Whether you’re the rejector or the rejectee, breaking up is never fun. And since we’re good people, we attempt to soften the blow, often with one cliché phrase: “I’m just not in the right place to date right now.” This string of words has become so common that it almost feels like the updated “it’s not you, it’s me.”
One might assume that being in the right place to date would be a precursor to getting onto a dating app. But with how much the line is thrown around, that just doesn’t seem to be the case.
Miryam, a 24-year-old woman in Brooklyn, New York recently used that line to end a few flings that she wasn’t quite ready to take to the next level. She had been casually dating to get her mind off of the recent end of a serious relationship, only to realize she had more personal work to do before entering another.
“It’s very possible for someone to come to the realization that they’re not ready to date through the process of dating.”
“To be in the ‘right place’ to date, you have to tie up your loose ends. I know a bunch of people jump from one relationship to the other, but I think you need time between relationships to re-evaluate your wants, needs, and passions,” Miryam says about what it means to be in the right place to date someone new.
Still, it’s easy to get pissed off when someone tells you they aren’t in the right place to be dating after, well, going on dates with you. But dating is a really personal journey that, sometimes unfortunately, involves other people. That means a person might make a self-discovery that ends up hurting your feelings along the way.
“It’s very possible for someone to come to the realization that they’re not ready to date through the process of dating,” says Elena Touroni, Psy.D., co-founder of the Chelsea Psychology Clinic. “There may, for instance, be a part of you that’s interested in exploring the possibility of dating but after dating for a while, you realize you’re still not over your ex or that you want to be focusing on your career at this moment in time.”
Touroni encourages anyone who receives the dreaded “not in the right place to date right now” rejection to take it for what it is and not to pry for further explanation.
“Whether that person didn’t think you were the right fit or they simply didn’t feel ready [for something serious], it has a lot more to do with them and their struggles,” Touroni says.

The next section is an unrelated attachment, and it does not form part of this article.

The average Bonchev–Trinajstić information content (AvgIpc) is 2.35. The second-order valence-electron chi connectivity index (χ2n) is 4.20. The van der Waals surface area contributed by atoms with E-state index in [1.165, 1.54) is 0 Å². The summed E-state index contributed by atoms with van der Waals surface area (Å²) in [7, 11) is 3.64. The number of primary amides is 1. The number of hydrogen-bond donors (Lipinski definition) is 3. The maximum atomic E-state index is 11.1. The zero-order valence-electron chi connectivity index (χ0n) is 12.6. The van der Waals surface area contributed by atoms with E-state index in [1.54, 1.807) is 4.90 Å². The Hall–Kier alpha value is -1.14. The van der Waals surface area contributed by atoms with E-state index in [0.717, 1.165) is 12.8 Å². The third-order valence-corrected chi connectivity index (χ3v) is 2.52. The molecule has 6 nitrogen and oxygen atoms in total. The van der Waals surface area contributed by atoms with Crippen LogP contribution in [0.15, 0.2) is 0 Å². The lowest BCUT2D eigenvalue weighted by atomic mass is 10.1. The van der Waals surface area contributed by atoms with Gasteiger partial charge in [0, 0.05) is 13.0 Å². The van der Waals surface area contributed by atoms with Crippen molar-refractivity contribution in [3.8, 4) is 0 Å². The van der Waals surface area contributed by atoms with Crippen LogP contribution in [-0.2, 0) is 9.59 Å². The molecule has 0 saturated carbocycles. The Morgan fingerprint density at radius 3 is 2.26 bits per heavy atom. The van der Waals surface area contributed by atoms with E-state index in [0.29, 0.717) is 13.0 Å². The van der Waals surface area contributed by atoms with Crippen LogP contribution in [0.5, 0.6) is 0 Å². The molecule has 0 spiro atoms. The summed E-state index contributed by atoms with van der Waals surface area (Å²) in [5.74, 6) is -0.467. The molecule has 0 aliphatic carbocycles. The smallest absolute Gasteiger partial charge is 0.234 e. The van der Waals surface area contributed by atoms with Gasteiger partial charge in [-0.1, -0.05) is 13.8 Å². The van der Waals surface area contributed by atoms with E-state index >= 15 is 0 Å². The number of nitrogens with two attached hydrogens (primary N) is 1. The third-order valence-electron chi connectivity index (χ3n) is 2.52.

But rejection almost always feels personal, and on some level, it is — you are the person it’s directed at. Even those who have told others they aren’t in the right place to date — and meant it — admit it’s made them feel bad when the roles are reversed.
“[Hearing that line] made me really self-conscious and just [feel] like I’m not the person that people move their shit aside to make a situation work with,” Charia, 24, from Los Angeles, says.
Elijah, 26, who lives in Chicago, particularly struggles when the line feels dishonest — like a cop-out. More than once, he’s heard it immediately after revealing to his dates that he identifies as asexual. “It definitely can be an honest statement, but I feel like it’s used dishonestly pretty frequently,” he says.
Among everyone we spoke to for this story though, one thing remained consistent regardless of gender expression, sexuality, age, and location. Saying something, like literally anything, is better than ghosting.
“While it’s not the best breakup line in the world, hearing any sort of excuse beats being ghosted, which I feel is our generation’s most frequently used breakup line — if you can call it that,” Elijah says.
Really though, it’s best to avoid ghosting and bullshit — or at least vague — excuses when letting someone down.
“Leaving someone guessing can be a lot more tormenting in the long run,” Touroni says. “By being upfront about what wasn’t working, you might end up [providing] really helpful feedback to the other person — as long as it’s delivered in a kind way, of course.”